JOURNAL ARTICLE
RANDOMIZED CONTROLLED TRIAL

Laryngoscopy and morbid obesity: a comparison of the "sniff" and "ramped" positions

Jeremy S Collins, Harry J M Lemmens, Jay B Brodsky, John G Brock-Utne, Richard M Levitan
Obesity Surgery 2004, 14 (9): 1171-5
15527629

BACKGROUND: The effect of patient position on the view obtained during laryngoscopy was investigated.

METHODS: 60 morbidly obese patients undergoing elective bariatric were studied. Patients were randomly assigned into one of two groups. In Group 1, a conventional "sniff" position was obtained by placing a firm 7-cm cushion underneath the patient's head, thus raising the occiput a standard distance from the operating-table while the patient remained supine. In Group 2, a "ramped" position was achieved by arranging blankets underneath the patient's upper body and head until horizontal alignment was achieved between the external auditory meatus and the sternal notch. Following induction of general anesthesia, tracheal intubation was performed using a Video MacIntosh laryngoscope. The laryngoscopy and intubation sequences were recorded onto videotape. Three independent investigators, unaware as to which position the patient had been in at the time of tracheal intubation, then viewed the videotape and assigned a numerical grade to the best laryngeal view obtained.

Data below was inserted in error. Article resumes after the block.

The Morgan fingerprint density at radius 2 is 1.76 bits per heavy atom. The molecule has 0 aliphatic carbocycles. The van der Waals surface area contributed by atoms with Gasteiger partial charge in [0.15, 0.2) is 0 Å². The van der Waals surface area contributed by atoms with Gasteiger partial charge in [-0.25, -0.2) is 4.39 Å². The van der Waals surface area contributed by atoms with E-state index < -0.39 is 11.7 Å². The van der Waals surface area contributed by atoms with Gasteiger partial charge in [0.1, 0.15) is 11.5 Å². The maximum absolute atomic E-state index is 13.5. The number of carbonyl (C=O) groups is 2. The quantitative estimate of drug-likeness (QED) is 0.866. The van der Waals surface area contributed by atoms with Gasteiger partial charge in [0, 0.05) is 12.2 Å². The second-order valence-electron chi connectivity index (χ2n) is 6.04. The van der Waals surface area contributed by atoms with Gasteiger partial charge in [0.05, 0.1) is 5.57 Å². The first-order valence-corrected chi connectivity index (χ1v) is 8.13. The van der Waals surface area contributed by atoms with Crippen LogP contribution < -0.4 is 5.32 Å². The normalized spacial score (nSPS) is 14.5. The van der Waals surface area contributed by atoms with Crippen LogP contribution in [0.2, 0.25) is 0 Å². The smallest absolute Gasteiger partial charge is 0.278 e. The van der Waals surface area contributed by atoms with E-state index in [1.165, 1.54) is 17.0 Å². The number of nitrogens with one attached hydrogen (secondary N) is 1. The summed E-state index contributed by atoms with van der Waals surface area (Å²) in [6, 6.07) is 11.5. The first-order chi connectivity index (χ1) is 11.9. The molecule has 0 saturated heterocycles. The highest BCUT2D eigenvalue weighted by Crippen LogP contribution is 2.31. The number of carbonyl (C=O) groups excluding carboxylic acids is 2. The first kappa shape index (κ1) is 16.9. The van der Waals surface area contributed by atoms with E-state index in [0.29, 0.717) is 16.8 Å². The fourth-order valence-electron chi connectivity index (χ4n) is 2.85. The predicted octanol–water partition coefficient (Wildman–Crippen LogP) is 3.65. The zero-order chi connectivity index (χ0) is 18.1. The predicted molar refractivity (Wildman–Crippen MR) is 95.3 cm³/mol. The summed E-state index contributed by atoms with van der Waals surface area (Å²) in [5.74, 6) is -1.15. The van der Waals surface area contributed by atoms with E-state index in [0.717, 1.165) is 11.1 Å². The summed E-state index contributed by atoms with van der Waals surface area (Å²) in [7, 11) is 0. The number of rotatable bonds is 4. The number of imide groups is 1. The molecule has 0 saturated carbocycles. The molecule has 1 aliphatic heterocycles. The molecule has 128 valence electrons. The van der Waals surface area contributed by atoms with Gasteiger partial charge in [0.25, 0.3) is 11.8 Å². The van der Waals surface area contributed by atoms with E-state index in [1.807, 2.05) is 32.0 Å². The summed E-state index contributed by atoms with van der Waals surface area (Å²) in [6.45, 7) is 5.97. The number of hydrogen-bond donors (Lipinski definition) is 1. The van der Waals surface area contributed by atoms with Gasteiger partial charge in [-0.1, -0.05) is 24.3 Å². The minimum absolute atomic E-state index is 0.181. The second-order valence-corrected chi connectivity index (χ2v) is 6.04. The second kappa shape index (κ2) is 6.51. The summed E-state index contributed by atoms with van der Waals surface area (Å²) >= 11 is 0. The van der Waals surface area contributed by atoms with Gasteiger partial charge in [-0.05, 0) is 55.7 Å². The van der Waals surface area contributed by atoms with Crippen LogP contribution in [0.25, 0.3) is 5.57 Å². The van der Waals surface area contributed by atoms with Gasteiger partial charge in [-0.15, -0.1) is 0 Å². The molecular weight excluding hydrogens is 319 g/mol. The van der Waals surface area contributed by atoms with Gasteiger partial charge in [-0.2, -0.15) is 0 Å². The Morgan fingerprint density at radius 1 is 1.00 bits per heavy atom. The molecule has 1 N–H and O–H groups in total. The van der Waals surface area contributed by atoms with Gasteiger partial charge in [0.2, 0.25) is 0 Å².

RESULTS: The "ramped" position improved the laryngeal view when compared to a standard "sniff" position, and this difference was statistically significant (P=0.037).

CONCLUSION: The "ramped" position is superior to the standard "sniff" position for direct laryngoscopy in morbidly obese patients.

Full Text Links

Find Full Text Links for this Article

Discussion

You are not logged in. Sign Up or Log In to join the discussion.

Related Papers

Remove bar
Read by QxMD icon Read
15527629
×

Save your favorite articles in one place with a free QxMD account.

×

Search Tips

Use Boolean operators: AND/OR

diabetic AND foot
diabetes OR diabetic

Exclude a word using the 'minus' sign

Virchow -triad

Use Parentheses

water AND (cup OR glass)

Add an asterisk (*) at end of a word to include word stems

Neuro* will search for Neurology, Neuroscientist, Neurological, and so on

Use quotes to search for an exact phrase

"primary prevention of cancer"
(heart or cardiac or cardio*) AND arrest -"American Heart Association"